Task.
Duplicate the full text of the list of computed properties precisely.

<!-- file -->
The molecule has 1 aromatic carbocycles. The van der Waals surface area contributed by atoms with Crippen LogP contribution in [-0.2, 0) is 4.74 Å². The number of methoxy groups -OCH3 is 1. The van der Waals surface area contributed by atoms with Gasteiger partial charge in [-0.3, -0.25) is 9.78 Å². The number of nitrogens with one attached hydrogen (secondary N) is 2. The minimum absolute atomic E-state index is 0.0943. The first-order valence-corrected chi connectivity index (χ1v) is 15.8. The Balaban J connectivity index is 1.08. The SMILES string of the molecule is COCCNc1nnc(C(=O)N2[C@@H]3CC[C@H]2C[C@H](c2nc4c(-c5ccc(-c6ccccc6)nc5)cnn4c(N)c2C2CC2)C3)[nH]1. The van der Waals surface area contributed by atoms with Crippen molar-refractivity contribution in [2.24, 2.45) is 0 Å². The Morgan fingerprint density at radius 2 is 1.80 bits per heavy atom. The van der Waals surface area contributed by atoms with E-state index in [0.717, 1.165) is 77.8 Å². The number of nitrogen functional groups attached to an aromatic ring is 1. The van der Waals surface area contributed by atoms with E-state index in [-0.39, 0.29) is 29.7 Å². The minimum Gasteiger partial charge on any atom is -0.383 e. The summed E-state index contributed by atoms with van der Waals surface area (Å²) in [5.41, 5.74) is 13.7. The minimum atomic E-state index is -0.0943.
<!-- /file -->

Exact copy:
The molecule has 1 aromatic carbocycles. The van der Waals surface area contributed by atoms with Crippen LogP contribution in [-0.2, 0) is 4.74 Å². The number of methoxy groups -OCH3 is 1. The van der Waals surface area contributed by atoms with Gasteiger partial charge in [-0.3, -0.25) is 9.78 Å². The number of nitrogens with one attached hydrogen (secondary N) is 2. The minimum absolute atomic E-state index is 0.0943. The first-order valence-corrected chi connectivity index (χ1v) is 15.8. The Balaban J connectivity index is 1.08. The SMILES string of the molecule is COCCNc1nnc(C(=O)N2[C@@H]3CC[C@H]2C[C@H](c2nc4c(-c5ccc(-c6ccccc6)nc5)cnn4c(N)c2C2CC2)C3)[nH]1. The van der Waals surface area contributed by atoms with Crippen molar-refractivity contribution in [2.24, 2.45) is 0 Å². The Morgan fingerprint density at radius 2 is 1.80 bits per heavy atom. The van der Waals surface area contributed by atoms with E-state index in [0.717, 1.165) is 77.8 Å². The number of nitrogen functional groups attached to an aromatic ring is 1. The van der Waals surface area contributed by atoms with E-state index in [-0.39, 0.29) is 29.7 Å². The minimum Gasteiger partial charge on any atom is -0.383 e. The summed E-state index contributed by atoms with van der Waals surface area (Å²) in [5.41, 5.74) is 13.7. The minimum atomic E-state index is -0.0943.